Manufacturing is changing. While we’ve come a long way from the human-intensive times of the 1930s, when automotive assembly required extensive participation from workers (www.plantservices.com/multimedia/2013/manpower-behind-horsepower), organizations such as America Makes, the National Additive Manufacturing Innovation Institute (www.namii.org), are leading the revolutionary charge onto the shores of 3D printing. “You can manufacture things in ways you never could before,” said Lonnie Love, manufacturing systems research group leader at Oak Ridge National Laboratory (ORNL, www.ornl.gov), during his recent presentation at the Fluid Power Systems Conference in Rosemont, Illinois.
Morris Technologies, a division of GE Aviation, is using additive manufacturing to produce 35,000 fuel-injection nozzles for inclusion in the CFM LEAP engine (www.plantservices.com/articles/2013/11-from-the-editor-new-manufacturing). The revolution has begun. And the armory is located in Oak Ridge, Tennessee, where the U.S. Department of Energy's Manufacturing Demonstration Facility is located.
“In most manufacturing, you're removing material,” explained Love. “In additive manufacturing, you're adding material to make the part. We have nine metal machines. We have an electron beam melting system. An electron beam melts the particle/powder (http://www.youtube.com/watch?v=BxxIVLnAbLw). You're spreading the heat out. It’s precision melting of powder materials.”
Another of the machines at ORNL is the ultrasonic additive manufacturing. “Instead of fully additive, this puts down a strip of metal and welds it together and then a CNC cuts the metal,” explained Love. “This is an additive and subtractive process. There's some waste, but it's a low-temperature process so you can embed sensors and wires and fibers.”
“With laser metal deposition, you can blend materials, unlike the first two types,” said Love. “This is site-specific material addition, which allows for the application of advanced coating materials for corrosion and wear resistance.”
Other additive manufacturing machines at ORNL include the laser powder bed, laser sintering, fused deposition modeling, and stereolithography. There’s more than one way to print a part.
Desktop 3D printing, made available in schools and homes, is the next wave.
“The clone wars happened in the late 1980s when companies came out with personal computers,” said Love. “It changed our world. It's happening right now. Stratasys (www.stratasys.com) had the patent for three dimensional modeling. The patent ran out three years ago.” And new innovations from Stratasys continue spur litigation, including a recent suit against rival Affinia (http://www.3ders.org/articles/20131125-stratasys-brings-patent-infringement-suit-against-afinia.html).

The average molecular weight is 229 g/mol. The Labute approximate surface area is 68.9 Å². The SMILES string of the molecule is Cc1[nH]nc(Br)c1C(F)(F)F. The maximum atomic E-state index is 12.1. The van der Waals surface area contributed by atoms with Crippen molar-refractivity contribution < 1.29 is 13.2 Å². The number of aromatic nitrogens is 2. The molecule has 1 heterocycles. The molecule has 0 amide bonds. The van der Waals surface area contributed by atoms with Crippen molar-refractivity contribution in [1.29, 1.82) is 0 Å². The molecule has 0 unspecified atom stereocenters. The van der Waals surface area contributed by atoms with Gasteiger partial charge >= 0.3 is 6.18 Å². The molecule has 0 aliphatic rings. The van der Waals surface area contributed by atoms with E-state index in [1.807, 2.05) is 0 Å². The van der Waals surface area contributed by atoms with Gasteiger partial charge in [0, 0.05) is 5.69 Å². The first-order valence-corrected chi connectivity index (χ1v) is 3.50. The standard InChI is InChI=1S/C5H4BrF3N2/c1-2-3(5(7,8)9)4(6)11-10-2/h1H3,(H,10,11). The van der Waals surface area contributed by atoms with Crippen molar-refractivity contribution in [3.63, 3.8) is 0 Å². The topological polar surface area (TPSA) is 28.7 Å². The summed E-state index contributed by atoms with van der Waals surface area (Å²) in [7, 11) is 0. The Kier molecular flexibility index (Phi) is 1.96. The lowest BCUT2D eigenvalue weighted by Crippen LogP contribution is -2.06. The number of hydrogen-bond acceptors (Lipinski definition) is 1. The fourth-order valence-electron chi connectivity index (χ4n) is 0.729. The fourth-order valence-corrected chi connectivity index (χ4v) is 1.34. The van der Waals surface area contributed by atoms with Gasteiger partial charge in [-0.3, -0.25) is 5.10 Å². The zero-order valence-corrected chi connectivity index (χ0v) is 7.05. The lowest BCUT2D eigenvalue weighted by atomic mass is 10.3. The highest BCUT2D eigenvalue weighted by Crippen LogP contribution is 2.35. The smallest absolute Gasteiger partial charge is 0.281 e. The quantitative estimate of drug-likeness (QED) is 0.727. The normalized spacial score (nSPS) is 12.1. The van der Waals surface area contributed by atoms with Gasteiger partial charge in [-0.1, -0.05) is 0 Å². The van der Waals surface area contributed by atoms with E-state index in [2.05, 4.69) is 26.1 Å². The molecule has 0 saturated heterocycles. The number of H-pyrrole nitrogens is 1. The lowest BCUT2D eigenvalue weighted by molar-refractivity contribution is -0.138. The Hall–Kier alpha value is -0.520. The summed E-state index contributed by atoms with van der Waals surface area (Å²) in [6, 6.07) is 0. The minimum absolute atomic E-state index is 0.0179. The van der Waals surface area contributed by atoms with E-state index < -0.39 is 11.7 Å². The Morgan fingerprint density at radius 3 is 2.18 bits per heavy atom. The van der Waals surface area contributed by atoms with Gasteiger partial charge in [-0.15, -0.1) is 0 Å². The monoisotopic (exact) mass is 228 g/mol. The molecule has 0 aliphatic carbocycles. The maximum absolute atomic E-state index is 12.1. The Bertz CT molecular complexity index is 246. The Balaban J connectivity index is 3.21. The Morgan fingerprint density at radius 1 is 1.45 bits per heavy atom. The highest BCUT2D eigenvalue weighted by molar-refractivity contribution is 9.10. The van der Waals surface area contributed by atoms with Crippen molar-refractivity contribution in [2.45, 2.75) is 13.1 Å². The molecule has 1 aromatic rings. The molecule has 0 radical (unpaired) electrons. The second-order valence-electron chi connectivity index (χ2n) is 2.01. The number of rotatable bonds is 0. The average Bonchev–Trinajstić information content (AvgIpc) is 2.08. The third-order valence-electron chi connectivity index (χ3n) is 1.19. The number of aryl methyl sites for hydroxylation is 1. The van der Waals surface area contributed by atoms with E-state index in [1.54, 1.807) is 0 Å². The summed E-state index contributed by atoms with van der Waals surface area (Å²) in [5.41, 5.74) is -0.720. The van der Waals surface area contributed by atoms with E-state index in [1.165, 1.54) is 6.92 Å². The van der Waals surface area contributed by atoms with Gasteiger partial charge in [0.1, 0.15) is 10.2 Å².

“One of the big challenges is you're melting the metals and then they're cooling,” explained Love. “Neutrons penetrate anything. So we can get thermography. Laser additive manufacturing creates large residual stress leading to distortion. We're looking at understanding the limits of mechanical strength. Less mass means less material, less energy, faster build, and lower cost. Blending hydraulics and additive manufacturing means mesh structures for weight reduction.” The difficulty is that very little research funding is available for hydraulics.
“There's a lot of potential in the polymer area,” said Love. “The strength-to-weight ratio can shoot through the roof if you have the right additives.”
Size also matters with additive manufacturing. “We're going really big, really fast with 3D printers,” said Love. “There's an interesting trend going on. Big manufacturers are thinking it's time for them to go in. Cincinnati (www.e-ci.com) is working with ORNL to create a product for tooling. It’s got a work volume of 8-by-8-by-8-ft gantry with a Kuka robot.” Big area additive manufacturing (BAAM) is just around the corner. Cincinnati and Lockheed Martin are working on a 20-by-20-ft product line, too.
“Tooling is an expensive endeavor with long lead time,” said Love. “A large-scale deposition system provides unbounded build envelope, high deposition rates, and direct build components, tools, dies, and molds. Carbon fiber material reduces warping out of oven. If we put in 5-10% carbon fiber, it changes everything. It increases the strength of the material, and it changes the thermal conductivity, so it doesn't curl up when it comes out and cools.”